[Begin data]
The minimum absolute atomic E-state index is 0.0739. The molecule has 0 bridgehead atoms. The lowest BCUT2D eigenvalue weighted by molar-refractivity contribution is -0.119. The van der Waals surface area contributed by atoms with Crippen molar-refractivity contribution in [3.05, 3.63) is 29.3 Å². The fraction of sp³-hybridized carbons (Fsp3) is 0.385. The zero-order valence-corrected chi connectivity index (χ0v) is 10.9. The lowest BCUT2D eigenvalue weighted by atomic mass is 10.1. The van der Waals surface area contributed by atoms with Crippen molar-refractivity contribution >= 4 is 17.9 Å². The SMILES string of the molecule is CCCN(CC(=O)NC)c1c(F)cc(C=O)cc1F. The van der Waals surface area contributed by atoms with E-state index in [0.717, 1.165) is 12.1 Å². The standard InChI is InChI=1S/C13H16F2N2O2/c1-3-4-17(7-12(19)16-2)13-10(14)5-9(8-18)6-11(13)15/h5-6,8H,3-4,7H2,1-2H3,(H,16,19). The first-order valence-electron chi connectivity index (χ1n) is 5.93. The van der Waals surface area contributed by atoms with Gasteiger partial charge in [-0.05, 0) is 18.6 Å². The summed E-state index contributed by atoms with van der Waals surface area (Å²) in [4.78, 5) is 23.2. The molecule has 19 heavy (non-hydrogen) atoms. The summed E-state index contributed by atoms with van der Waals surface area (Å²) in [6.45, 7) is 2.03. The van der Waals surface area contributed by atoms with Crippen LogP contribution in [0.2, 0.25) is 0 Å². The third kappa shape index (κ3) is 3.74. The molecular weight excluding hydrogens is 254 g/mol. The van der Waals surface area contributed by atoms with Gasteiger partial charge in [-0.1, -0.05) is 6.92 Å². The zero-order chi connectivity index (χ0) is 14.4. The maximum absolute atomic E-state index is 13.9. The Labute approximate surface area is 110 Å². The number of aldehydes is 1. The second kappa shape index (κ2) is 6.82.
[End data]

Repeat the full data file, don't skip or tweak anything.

The minimum absolute atomic E-state index is 0.0739. The molecule has 0 bridgehead atoms. The lowest BCUT2D eigenvalue weighted by molar-refractivity contribution is -0.119. The van der Waals surface area contributed by atoms with Crippen molar-refractivity contribution in [3.05, 3.63) is 29.3 Å². The fraction of sp³-hybridized carbons (Fsp3) is 0.385. The zero-order valence-corrected chi connectivity index (χ0v) is 10.9. The lowest BCUT2D eigenvalue weighted by atomic mass is 10.1. The van der Waals surface area contributed by atoms with Crippen molar-refractivity contribution >= 4 is 17.9 Å². The SMILES string of the molecule is CCCN(CC(=O)NC)c1c(F)cc(C=O)cc1F. The van der Waals surface area contributed by atoms with E-state index in [0.717, 1.165) is 12.1 Å². The standard InChI is InChI=1S/C13H16F2N2O2/c1-3-4-17(7-12(19)16-2)13-10(14)5-9(8-18)6-11(13)15/h5-6,8H,3-4,7H2,1-2H3,(H,16,19). The first-order valence-electron chi connectivity index (χ1n) is 5.93. The van der Waals surface area contributed by atoms with Gasteiger partial charge in [-0.05, 0) is 18.6 Å². The summed E-state index contributed by atoms with van der Waals surface area (Å²) in [4.78, 5) is 23.2. The molecule has 19 heavy (non-hydrogen) atoms. The summed E-state index contributed by atoms with van der Waals surface area (Å²) in [6.45, 7) is 2.03. The van der Waals surface area contributed by atoms with Crippen LogP contribution in [0.2, 0.25) is 0 Å². The third kappa shape index (κ3) is 3.74. The molecular weight excluding hydrogens is 254 g/mol. The van der Waals surface area contributed by atoms with Gasteiger partial charge in [-0.1, -0.05) is 6.92 Å². The zero-order chi connectivity index (χ0) is 14.4. The maximum absolute atomic E-state index is 13.9. The Labute approximate surface area is 110 Å². The number of aldehydes is 1. The second kappa shape index (κ2) is 6.82.